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To increase adaptability to changing social circumstances, demonstrated by greater flexibility in the process of adjusting to new people, social situations and cultural norms. 3. To value human diversity, demonstrated by an eagerness for communication, mutual respect, and friendship with others from a variety of backgrounds different from one’s own. 4. To communicate with others using their ways of expression, demonstrated by the ability to carry on extended conversations with hosts in their native language, and by the ability to use and to react appropriately to non-verbal signals common in the host culture. 5. To enjoy oneself in the company of others, demonstrated by a diminishing of selfconsciousness and an increase in readiness to participate joyfully and wholeheartedly in many varieties of social gatherings.
Intercultural Knowledge and Sensitivity Developed Through Experiential Learning: During the course of their immersion in the host culture, AFS participants are exposed to innumerable dimensions of that culture. These dimensions range from the simple acquisition of the necessities of daily life to the complex and subtle distinctions made by the hosts among alternative values, social norms, and patterns of thought. In the case of exchanges involving adult professionals, hosts and visitors both gain new skills and alternative concepts, leading to a sharpening of their talents. The experience of being involved in so many dimensions of life has the effect of deepening participants’ insights into their home culture as well as their knowledge of the host culture. Most people on an AFS exchange attain these learning objectives: 1.
To increase knowledge of the host country and culture, demonstrated by an ability to explain key dimensions of that culture from the perspective of the host national. 2. To increase in sensitivity to subtle features of the home culture, demonstrated by an ability to see aspects of that culture not previously recognized, and to evaluate its strengths and weaknesses from the perspective of an outsider. 3. To understand the nature of cultural differences, demonstrated by an ability to describe some of the fundamental concerns that must be addressed by all human beings, and by a readiness to accept that a wide variety of solutions to those concerns are possible. 4. To broaden one’s skills and concepts, demonstrated by the ability to think and to act in ways that are characteristic of the host culture but transferable to other environments.
Global Issues-Awareness Developed Through Experiential Learning: Living in a place other than one’s home community allows AFS participants to empathize with their hosts’ perspective regarding certain conflicts, and thus to appreciate that workable solutions must be culturally sensitive, not merely technologically feasible. Such awareness well prepares the AFS participant to take his or her place among those who are addressing the crises facing humankind. Most people exchanged by AFS attain the following learning objectives: 1.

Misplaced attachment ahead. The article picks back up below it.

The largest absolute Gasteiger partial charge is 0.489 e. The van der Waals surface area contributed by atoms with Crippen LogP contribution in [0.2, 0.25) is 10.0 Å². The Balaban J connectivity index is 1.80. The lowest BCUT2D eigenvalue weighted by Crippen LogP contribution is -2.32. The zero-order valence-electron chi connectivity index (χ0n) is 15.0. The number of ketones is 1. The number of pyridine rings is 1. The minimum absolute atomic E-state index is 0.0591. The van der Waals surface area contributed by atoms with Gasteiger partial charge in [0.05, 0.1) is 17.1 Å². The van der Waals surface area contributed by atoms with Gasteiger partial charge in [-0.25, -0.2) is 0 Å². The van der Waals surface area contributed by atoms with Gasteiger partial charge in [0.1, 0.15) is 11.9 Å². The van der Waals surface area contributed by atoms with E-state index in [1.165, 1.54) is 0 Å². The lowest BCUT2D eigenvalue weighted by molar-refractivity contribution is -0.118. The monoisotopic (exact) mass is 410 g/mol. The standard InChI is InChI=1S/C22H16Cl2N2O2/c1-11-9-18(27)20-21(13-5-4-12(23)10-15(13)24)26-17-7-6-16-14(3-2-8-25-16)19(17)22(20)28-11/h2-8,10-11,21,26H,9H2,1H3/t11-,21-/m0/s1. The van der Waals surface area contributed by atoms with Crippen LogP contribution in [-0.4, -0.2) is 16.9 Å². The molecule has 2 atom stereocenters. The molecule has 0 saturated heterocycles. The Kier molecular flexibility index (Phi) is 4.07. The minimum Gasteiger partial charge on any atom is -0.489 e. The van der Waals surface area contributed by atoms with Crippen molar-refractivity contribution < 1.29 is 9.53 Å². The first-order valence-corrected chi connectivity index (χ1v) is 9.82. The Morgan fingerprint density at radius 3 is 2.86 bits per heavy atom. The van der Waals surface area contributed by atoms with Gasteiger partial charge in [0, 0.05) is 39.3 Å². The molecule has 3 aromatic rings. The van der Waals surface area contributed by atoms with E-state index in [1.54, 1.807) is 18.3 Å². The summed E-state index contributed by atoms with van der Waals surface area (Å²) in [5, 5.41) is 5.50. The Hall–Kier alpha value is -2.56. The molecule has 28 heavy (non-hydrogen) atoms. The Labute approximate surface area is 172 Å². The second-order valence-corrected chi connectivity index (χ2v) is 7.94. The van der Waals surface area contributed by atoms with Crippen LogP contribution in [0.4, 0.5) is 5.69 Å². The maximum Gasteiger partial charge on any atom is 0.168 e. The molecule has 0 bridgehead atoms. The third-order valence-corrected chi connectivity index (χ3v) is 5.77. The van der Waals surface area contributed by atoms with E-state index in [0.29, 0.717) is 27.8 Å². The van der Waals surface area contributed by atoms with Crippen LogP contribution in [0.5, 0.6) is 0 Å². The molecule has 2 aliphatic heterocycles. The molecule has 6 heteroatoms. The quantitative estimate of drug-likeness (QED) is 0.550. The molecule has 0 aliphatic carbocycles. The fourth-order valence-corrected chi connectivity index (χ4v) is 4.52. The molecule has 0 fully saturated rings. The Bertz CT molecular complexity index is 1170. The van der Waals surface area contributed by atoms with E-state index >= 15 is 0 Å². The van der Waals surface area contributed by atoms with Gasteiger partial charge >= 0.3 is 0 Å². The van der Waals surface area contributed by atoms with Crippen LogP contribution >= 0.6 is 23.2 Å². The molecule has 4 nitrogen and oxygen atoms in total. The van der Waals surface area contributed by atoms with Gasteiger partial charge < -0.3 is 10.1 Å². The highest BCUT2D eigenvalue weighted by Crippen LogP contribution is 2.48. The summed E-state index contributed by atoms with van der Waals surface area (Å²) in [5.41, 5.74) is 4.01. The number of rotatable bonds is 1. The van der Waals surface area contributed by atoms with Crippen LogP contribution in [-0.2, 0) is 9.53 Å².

To deepen interest in and concern about world affairs, demonstrated by a sustained commitment to obtaining information from many sources with respect to the problems commonly facing all human beings. To be aware of worldwide linkages, demonstrated by a willingness and ability to make personal choices in certain ways because one cares about the effect of one’s choices on people in other communities throughout the world.
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To gain in commitment to the search for solutions to worldwide problems, demonstrated by the giving of one’s personal resources (time, energy, and money), whether in a professional or voluntary capacity, to the search for culturally sensitive and technologically feasible solutions.
Experiential Learning Beyond the Classroom In many countries, schools and educators are now moving outside the classroom to provide their students with valuable educational experiences that engage them in various types of community service. As a long-time champion of experiential learning and education, AFS organizations in some of these countries are working in this direction, finding ways to involve hosted AFS participants, young people interested in AFS exchanges, and AFS alumni (returnees) in service programs and projects that prepare them to assume responsibilities as citizens in their own communities and as members of a global society.
Community service activities allow AFS participants to interact more actively with their host communities.
Experiential Learning in AFS…
is based on learning theories from Kolb, Lewin, Rogers and Freire, among others. creates knowledge through the interaction and transformation of one’s own experiences. emphasizes the importance of reflection. supports intercultural learning by allowing our audiences to “learn by doing”. is reflected in our AFS Educational Objectives.
For more information: David Kolb (1984) Experiential Learning: Experience as the source of learning and development Kurt Lewin (1942) Field theory and learning Carl Rogers (1969) Freedom to learn Paulo Freire (1972) Pedagogy of the oppressed